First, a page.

Herman Rosenblat is the Holocaust survivor whose Oprah-endorsed story of meeting his wife while in a concentration camp turned out to be fake. When his publisher found out, they demanded their advance back. We've got the documents.

Most of the letters and contracts in the package a tipster forwarded to us (see them all by clicking here) are pretty standard-issue for publishing. But a few things—for anyone who's planning on selling a fake memoir, say—stand out.

Penguin demanded their $30,000 advance back. This seems low, doesn't it, even assuming that he only received two installments of his advance. That assumption is based on copies of the checks that were sent to us—one dated February 14, 2008, for $15,000; and one dated April 18, 2008, again for $15,000. Presumably he would have been paid another $15,000 on publication. Interesting, since a $45,000 advance isn't very much for someone who'd been championed on Oprah. In this section of a letter to Rosenblat sent by his agent's lawyers, they advise him that Penguin is "demanding" the return of the $30,000—but that they're not going to enforce it.

Why's that, you wonder? Well, they're entitled to keep their portion of it. So they don't have a dog in this race. Rosenblat's ghostwriter is entitled to her share, too.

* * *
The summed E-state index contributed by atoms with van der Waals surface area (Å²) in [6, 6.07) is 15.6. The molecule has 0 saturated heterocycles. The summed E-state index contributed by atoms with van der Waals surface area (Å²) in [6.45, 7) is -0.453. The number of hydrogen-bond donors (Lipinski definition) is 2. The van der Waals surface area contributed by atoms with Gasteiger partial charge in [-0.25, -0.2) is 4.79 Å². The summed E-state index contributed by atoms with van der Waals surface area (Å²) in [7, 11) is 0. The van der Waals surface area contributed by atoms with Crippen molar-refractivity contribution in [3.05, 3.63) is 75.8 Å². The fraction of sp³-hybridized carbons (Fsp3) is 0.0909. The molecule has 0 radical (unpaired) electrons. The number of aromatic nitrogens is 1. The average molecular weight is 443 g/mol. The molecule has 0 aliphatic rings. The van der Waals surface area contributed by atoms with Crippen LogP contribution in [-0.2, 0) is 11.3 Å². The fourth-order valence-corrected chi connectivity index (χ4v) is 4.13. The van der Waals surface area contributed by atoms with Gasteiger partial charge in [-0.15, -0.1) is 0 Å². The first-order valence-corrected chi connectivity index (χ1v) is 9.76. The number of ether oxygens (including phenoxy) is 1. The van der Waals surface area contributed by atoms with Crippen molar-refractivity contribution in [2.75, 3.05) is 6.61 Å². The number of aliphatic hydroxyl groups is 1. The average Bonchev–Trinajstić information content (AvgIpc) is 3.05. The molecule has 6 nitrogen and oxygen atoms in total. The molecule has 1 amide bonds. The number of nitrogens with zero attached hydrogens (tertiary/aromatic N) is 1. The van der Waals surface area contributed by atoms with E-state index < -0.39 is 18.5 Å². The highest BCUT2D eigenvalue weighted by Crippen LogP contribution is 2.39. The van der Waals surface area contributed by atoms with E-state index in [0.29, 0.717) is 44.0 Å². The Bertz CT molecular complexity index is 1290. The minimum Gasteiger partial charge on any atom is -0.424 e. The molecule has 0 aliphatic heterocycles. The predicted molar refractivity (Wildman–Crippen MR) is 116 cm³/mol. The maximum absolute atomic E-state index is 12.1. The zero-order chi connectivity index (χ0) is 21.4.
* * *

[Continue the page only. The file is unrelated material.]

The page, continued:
Speaking of the ghostwriter, perhaps you were wondering how much ghostwriters get paid these days? Well, to write fake Holocaust memoirs, they apparently get $17,000. After Rosenblat earned back his advance, the ghostwriter, Susanna Margolis, was entitled to 10 percent of his royalties, up to a cap of $100,000 (which includes the $17,000 advance).

But based on the scans of the checks that were sent to us, Rosenblat probably didn't have much left of the advance to send back to Penguin. Scrawled on the check dated April 18 are the notes: "8500 Susanna, 4,250 Herman, 2,250 Andrea"—Hurst, his agent. So out of the $30,000 advance Rosenblat got, he'd actually only received $8,500.

The other noteworthy money bit in the contract is what Rosenblat would earn if his book made the New York Times bestseller list. These types of bonuses are pretty common; they're often either pegged to the bestseller list or earning out one's advance within a certain amount of time. So, for example, each week that Rosenblat's book made the hardcover list in positions one through five, he'd get $5,000, with diminishing payouts for the rest of the spots. For the paperback, he'd get $10,000 a week if he made it to number one on the list, down to $1,500 for spots 16 through 20.

The whole story was sad and pathetic, but it somehow makes it sadder that a RELATIVELY small amount of money was at stake here. For a book that was supposed to be a nearly 80-year-old man's life's work, he was getting just enough money that maybe he could play a few extra rounds of shuffleboard down in Miami Beach during the winter and put something away for the grandkids. But he sold his soul, and tarnished his reputation, his publisher's and his agent's, for what in the publishing world amounts to bubkis.

[Photo of Herman and his wife before everyone found out he was a fraud, via AP.]